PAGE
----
Montenegro will most likely shortlist only three or four out of the overall nine bidders for the next stage of the tender for a second unit at its sole thermal power plant TE Pljevlja, daily Vijesti reported, quoting unofficial information.
Among the shortlisted will probably be Powerchina’s Hubei Electric Power Survey & Design Institute, Czech company Skoda Praha and a Slovak consortium (Istroenergo Group Slovakia-SES Tlmace), while the offer of Russia's Rusatom Overseas was reportedly turned down as uncompleted.
The unofficial information indicates that another one of the overall five Chinese firms and consortia which applied could also find a place in the shortlist, expected to be published at mid-December.
According to the report, Powerchina has offered to build a 220 MW unit for EUR 269mn, Skoda Praha proposed to build 250 MW for EUR 329mn, while Istroenergo's bid is for 225 MW worth EUR 303mn.
Vijesti said that state-controlled power producer EPCG, which is in charge with the project, has explained it is still considering the technical and financial parts of the bids.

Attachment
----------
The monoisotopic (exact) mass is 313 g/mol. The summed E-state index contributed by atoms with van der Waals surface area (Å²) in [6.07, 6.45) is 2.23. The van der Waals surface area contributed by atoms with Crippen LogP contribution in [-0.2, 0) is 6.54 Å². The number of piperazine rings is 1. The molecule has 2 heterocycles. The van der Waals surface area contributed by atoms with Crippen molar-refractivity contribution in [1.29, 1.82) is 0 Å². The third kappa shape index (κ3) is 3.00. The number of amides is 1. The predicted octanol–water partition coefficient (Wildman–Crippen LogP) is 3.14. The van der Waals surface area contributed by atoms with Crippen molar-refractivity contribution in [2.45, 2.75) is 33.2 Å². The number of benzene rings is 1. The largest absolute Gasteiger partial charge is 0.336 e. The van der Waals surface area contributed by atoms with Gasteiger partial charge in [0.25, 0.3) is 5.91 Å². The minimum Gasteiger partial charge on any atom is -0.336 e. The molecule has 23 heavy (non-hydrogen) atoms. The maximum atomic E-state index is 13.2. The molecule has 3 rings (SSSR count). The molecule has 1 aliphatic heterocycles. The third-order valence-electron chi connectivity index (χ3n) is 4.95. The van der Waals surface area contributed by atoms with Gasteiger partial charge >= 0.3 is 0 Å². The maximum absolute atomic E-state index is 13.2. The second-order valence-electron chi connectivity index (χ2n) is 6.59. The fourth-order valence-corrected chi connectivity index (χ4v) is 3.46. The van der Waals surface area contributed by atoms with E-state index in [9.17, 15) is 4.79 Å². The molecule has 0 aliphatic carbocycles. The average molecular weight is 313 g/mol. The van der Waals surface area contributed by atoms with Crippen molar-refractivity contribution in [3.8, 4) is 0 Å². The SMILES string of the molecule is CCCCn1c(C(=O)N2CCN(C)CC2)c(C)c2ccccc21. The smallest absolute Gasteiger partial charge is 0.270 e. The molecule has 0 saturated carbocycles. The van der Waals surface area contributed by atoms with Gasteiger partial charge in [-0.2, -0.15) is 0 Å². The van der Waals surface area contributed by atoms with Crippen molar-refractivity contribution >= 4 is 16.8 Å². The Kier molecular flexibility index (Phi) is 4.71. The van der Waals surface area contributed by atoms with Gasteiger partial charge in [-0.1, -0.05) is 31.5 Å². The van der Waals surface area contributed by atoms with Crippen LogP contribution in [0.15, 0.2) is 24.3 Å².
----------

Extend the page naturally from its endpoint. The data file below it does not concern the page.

Reportedly, the Polish consortium led by holding group POL-MOT and including as well Alstom and Foster Wheeler will most like drop from the second tender stage as it offer is considered too costly - they offered to build a 300 MW unit for EUR 520mn.
Offers were also filed by China Gezhouba Group International Engineering Company (CGGC), TBEA Shenyang Transformer Group (also from China), China National Electric Engineering (CNEEC) and China Machinery Engineering Corporation (CMEC).
Montenegro plans to add a second 220-300 MW unit to TE Pljevlja, which has one existing unit of 210 MW. The new unit must have a net electricity efficiency of no less than 38%, EPCG has said.
According to the plan, the project will be implemented via an intragovernment agreement as the investor will be obliged to secure certain credit funding, or propose an option for joint investment becoming both industrial and financial partner of EPCG, possibly as a shareholder or similar.
EPCG said that depending on the bids, Montenegro would consider the possibility to draft a special law that would support the investment and speed up the project. It is willing to also consider the merger of TE Pljevlja and the adjacent mining firm Rudnik Uglja.
TE Pljevlja's existing unit generates around a half of the electricity produced in Montenegro and the country now imports around 30% of the power it consumes. Therefore, the construction of the new facility would provide for the energy independence of the Adriatic state, eliminate the current electricity deficit and improve the stability of the energy system.
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